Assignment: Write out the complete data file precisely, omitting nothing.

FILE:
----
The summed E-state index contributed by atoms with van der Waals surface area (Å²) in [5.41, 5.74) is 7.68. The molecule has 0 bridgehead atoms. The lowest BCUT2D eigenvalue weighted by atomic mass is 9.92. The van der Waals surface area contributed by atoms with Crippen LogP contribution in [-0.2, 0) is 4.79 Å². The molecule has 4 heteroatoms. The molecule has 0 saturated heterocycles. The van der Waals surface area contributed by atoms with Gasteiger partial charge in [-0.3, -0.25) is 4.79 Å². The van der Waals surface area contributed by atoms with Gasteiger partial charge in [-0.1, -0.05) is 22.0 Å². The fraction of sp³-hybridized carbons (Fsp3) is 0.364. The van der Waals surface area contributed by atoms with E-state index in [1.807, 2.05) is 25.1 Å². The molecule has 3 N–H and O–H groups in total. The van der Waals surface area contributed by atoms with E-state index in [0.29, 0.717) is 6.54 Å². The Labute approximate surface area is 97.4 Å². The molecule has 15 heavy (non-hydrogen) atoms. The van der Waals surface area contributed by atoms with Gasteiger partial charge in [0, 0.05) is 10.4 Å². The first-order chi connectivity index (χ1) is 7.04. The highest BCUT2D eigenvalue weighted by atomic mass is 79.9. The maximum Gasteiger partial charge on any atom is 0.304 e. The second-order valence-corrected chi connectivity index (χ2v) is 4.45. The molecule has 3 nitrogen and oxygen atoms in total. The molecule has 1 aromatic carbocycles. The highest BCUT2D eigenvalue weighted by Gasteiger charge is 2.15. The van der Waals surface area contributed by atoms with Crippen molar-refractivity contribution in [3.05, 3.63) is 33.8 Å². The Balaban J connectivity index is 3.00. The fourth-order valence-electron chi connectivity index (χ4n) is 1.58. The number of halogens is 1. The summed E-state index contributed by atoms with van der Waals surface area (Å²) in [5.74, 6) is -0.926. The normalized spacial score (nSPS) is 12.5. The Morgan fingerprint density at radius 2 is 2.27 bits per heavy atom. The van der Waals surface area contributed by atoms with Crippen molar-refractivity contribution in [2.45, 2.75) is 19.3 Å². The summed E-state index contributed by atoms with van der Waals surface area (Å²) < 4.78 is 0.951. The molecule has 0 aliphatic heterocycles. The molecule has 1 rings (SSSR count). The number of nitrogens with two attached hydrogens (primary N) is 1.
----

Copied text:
The summed E-state index contributed by atoms with van der Waals surface area (Å²) in [5.41, 5.74) is 7.68. The molecule has 0 bridgehead atoms. The lowest BCUT2D eigenvalue weighted by atomic mass is 9.92. The van der Waals surface area contributed by atoms with Crippen LogP contribution in [-0.2, 0) is 4.79 Å². The molecule has 4 heteroatoms. The molecule has 0 saturated heterocycles. The van der Waals surface area contributed by atoms with Gasteiger partial charge in [-0.3, -0.25) is 4.79 Å². The van der Waals surface area contributed by atoms with Gasteiger partial charge in [-0.1, -0.05) is 22.0 Å². The fraction of sp³-hybridized carbons (Fsp3) is 0.364. The van der Waals surface area contributed by atoms with E-state index in [1.807, 2.05) is 25.1 Å². The molecule has 3 N–H and O–H groups in total. The van der Waals surface area contributed by atoms with E-state index in [0.29, 0.717) is 6.54 Å². The Labute approximate surface area is 97.4 Å². The molecule has 15 heavy (non-hydrogen) atoms. The van der Waals surface area contributed by atoms with Gasteiger partial charge in [0, 0.05) is 10.4 Å². The first-order chi connectivity index (χ1) is 7.04. The highest BCUT2D eigenvalue weighted by atomic mass is 79.9. The maximum Gasteiger partial charge on any atom is 0.304 e. The second-order valence-corrected chi connectivity index (χ2v) is 4.45. The molecule has 3 nitrogen and oxygen atoms in total. The molecule has 1 aromatic carbocycles. The highest BCUT2D eigenvalue weighted by Gasteiger charge is 2.15. The van der Waals surface area contributed by atoms with Crippen molar-refractivity contribution in [3.05, 3.63) is 33.8 Å². The Balaban J connectivity index is 3.00. The fourth-order valence-electron chi connectivity index (χ4n) is 1.58. The number of halogens is 1. The summed E-state index contributed by atoms with van der Waals surface area (Å²) in [5.74, 6) is -0.926. The normalized spacial score (nSPS) is 12.5. The Morgan fingerprint density at radius 2 is 2.27 bits per heavy atom. The van der Waals surface area contributed by atoms with Crippen molar-refractivity contribution in [2.45, 2.75) is 19.3 Å². The summed E-state index contributed by atoms with van der Waals surface area (Å²) < 4.78 is 0.951. The molecule has 0 aliphatic heterocycles. The molecule has 1 rings (SSSR count). The number of nitrogens with two attached hydrogens (primary N) is 1.